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Finds Venture Capital

March 03, 1985|VICTORIA McCARGAR

A directory aimed at another specialized audience is being published by Source Communications of Solana Beach.

The 1985 Venture Capital Sources Directory offers entrepreneurs, small businessmen, inventors--anyone interested in tracking down funding--with a listing of 360 different sources of venture capital, from Fortune 500 companies to private individuals.

The 112-page listing, which covers the Western states and Texas, provides a source's name, address, telephone number, contact person and field or geographical area that the source is willing to invest in. It also breaks out venture-capital sources for minority groups and the economically disadvantaged.

"This is an invaluable guide to venture capital in the West; from seed money loans to multimillion-dollar underwritings, it's all there," according to publisher Michael Johnson.

Jesse Dalton, a vice president and editor at Source Communications and a consultant, said the notion of a venture-capital directory came to him while he was writing a business plan for a client in need of funding. Dalton went to what has been the standard resource in the field, the hefty Pratt's Guide to Venture Capital Sources, which is published by Capital Publishing Corp. in Wellesley, Mass.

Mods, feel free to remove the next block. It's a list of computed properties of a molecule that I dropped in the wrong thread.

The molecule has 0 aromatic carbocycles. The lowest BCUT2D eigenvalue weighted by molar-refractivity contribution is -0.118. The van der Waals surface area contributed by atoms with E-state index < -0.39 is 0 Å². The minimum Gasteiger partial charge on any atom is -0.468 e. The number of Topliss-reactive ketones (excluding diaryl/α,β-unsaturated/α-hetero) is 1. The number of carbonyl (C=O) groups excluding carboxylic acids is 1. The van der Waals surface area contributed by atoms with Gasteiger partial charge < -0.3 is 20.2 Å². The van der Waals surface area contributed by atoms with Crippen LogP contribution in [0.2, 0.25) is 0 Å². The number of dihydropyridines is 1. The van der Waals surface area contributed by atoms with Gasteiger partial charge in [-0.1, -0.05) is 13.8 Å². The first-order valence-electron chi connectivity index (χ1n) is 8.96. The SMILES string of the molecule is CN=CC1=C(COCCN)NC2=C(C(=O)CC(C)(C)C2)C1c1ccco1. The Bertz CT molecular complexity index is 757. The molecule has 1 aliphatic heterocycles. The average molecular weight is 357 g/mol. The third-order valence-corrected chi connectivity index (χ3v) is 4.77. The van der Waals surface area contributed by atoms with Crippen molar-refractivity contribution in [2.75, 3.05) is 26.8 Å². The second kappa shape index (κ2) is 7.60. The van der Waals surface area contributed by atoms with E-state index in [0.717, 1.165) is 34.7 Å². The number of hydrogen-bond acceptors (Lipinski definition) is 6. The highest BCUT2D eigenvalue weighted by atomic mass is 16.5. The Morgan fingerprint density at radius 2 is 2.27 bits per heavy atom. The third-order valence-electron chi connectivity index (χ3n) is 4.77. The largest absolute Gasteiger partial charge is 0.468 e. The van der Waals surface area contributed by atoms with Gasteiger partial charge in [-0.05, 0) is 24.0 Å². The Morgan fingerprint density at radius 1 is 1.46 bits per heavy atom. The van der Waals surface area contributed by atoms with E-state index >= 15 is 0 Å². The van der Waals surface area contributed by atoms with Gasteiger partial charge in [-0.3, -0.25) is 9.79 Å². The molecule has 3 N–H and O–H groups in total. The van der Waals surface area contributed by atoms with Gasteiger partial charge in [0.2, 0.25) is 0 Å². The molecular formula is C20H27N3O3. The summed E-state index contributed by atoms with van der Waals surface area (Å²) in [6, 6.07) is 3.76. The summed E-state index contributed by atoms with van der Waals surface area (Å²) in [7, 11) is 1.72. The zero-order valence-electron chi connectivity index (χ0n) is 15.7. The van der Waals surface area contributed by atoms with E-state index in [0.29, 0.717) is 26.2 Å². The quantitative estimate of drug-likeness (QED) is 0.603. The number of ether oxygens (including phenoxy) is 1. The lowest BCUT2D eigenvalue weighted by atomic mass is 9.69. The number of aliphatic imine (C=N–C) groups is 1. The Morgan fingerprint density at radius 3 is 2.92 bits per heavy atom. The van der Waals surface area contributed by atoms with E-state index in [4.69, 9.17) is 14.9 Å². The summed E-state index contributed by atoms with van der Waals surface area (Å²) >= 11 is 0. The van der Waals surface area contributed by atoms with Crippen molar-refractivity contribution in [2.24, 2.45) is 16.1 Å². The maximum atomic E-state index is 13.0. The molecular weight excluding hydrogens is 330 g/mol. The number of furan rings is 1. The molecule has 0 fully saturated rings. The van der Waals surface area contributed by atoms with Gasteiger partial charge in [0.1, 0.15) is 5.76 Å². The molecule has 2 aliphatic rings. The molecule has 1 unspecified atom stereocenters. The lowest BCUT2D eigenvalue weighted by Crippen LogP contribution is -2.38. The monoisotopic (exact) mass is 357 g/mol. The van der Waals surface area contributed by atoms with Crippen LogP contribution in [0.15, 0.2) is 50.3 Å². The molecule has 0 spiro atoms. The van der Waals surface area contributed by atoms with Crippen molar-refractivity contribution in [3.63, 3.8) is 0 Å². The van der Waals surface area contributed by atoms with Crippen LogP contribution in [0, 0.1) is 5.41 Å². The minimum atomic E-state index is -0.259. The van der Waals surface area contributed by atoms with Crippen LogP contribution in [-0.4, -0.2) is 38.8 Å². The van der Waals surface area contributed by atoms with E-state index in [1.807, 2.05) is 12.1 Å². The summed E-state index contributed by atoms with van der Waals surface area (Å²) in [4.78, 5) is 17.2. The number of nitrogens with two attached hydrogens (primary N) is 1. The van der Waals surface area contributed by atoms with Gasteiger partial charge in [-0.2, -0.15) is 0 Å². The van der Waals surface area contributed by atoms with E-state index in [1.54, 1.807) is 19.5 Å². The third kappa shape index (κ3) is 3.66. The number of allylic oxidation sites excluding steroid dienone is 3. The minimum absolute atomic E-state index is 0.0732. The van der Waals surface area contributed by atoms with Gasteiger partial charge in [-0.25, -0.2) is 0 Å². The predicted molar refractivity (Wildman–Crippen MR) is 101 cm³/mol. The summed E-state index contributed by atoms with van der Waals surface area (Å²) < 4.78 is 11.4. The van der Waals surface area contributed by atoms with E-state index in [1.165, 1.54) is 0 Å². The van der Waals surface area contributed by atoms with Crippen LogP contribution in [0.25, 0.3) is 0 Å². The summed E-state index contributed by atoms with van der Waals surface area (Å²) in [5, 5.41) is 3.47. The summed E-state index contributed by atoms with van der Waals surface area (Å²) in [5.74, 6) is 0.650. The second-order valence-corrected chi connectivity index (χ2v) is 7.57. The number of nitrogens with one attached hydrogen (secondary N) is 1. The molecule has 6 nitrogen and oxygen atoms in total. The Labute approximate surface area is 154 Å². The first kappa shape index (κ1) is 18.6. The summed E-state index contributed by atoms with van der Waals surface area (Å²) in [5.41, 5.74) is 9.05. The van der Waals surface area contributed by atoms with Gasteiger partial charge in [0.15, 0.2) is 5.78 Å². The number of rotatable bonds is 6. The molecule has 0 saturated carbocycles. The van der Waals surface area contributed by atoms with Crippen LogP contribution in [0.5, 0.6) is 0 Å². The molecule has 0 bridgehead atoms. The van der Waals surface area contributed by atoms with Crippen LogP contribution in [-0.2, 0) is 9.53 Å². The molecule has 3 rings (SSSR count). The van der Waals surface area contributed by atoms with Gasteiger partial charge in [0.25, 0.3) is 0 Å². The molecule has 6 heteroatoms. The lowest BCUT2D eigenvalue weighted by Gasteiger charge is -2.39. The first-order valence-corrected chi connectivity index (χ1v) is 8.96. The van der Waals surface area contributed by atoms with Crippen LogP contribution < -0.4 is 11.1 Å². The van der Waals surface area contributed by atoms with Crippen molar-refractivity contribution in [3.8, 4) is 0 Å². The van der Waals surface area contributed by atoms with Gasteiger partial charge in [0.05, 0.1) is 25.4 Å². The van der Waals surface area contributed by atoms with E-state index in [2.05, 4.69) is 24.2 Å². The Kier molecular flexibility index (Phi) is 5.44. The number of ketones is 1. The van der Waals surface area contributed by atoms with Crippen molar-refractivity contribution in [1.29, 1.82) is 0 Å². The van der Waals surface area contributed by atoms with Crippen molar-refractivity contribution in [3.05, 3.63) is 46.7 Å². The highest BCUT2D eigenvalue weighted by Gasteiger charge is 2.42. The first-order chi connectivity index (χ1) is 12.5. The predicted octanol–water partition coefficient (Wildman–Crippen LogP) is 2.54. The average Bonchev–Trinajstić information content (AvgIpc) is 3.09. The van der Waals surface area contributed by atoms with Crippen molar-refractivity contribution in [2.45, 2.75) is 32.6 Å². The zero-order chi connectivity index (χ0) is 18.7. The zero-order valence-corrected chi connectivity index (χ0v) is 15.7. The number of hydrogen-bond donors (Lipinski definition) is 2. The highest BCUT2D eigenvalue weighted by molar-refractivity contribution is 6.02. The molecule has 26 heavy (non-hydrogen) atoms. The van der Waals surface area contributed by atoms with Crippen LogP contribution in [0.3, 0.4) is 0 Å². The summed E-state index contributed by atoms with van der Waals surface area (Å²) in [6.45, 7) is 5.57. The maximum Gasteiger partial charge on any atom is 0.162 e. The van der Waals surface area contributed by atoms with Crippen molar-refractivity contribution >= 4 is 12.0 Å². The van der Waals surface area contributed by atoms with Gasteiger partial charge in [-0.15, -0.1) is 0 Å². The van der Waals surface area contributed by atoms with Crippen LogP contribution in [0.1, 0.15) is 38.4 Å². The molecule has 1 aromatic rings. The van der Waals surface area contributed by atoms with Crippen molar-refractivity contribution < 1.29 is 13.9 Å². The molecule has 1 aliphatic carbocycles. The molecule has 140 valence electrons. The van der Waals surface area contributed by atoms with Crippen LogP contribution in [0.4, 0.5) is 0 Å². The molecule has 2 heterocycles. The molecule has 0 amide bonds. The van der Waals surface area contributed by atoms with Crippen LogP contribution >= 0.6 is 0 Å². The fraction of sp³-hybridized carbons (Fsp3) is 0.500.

"Pratt's is a tome ," he said. The $90 guide weighs in at about 500 pages, with the first 25% devoted to business-plan advice and lists about 660 U.S. sources--but fewer than 200 in California in the latest edition. The edition that Dalton was looking at had fewer than 60.

"I went to the library and looked at Pratt's and thought, 'There's got to be more than this, just in Orange County alone.' Pratt's has mostly old-guard . . . venture-capital groups that have been around forever. It's very difficult (for a new company) because they have an established clientele base and just stick to managing the accounts they have now."

Dalton began researching sources with the help of a newspaper clipping service and obtained documents about government funding under the Freedom of Information Act. The research eventually expanded to two full-time and one part-time employees and took a year.

It also turned up some rather unusual sources, Dalton said, including a San Diego bank that is the only state-chartered venture-capital bank in California, and a Stanford University venture-capital endowment. All but 100 of the 360 sources listed are in California.

Since it was launched in late January, the directory has become "an underground best-seller," Dalton said. Source Communications hasn't advertised the directory since an initial push at its debut, but orders are still coming in daily, and Dalton said that in the first month about 1,000 copies have sold at $45 apiece, well exceeding Source's expectations. A second printing is due this month.

Source Communications, which publishes Solar magazine, as well as a wind energy quarterly and some contract publishing, is planning Midwestern and Eastern editions of the directory next year. 1986's Western guide will list at least 800 sources, Dalton added.

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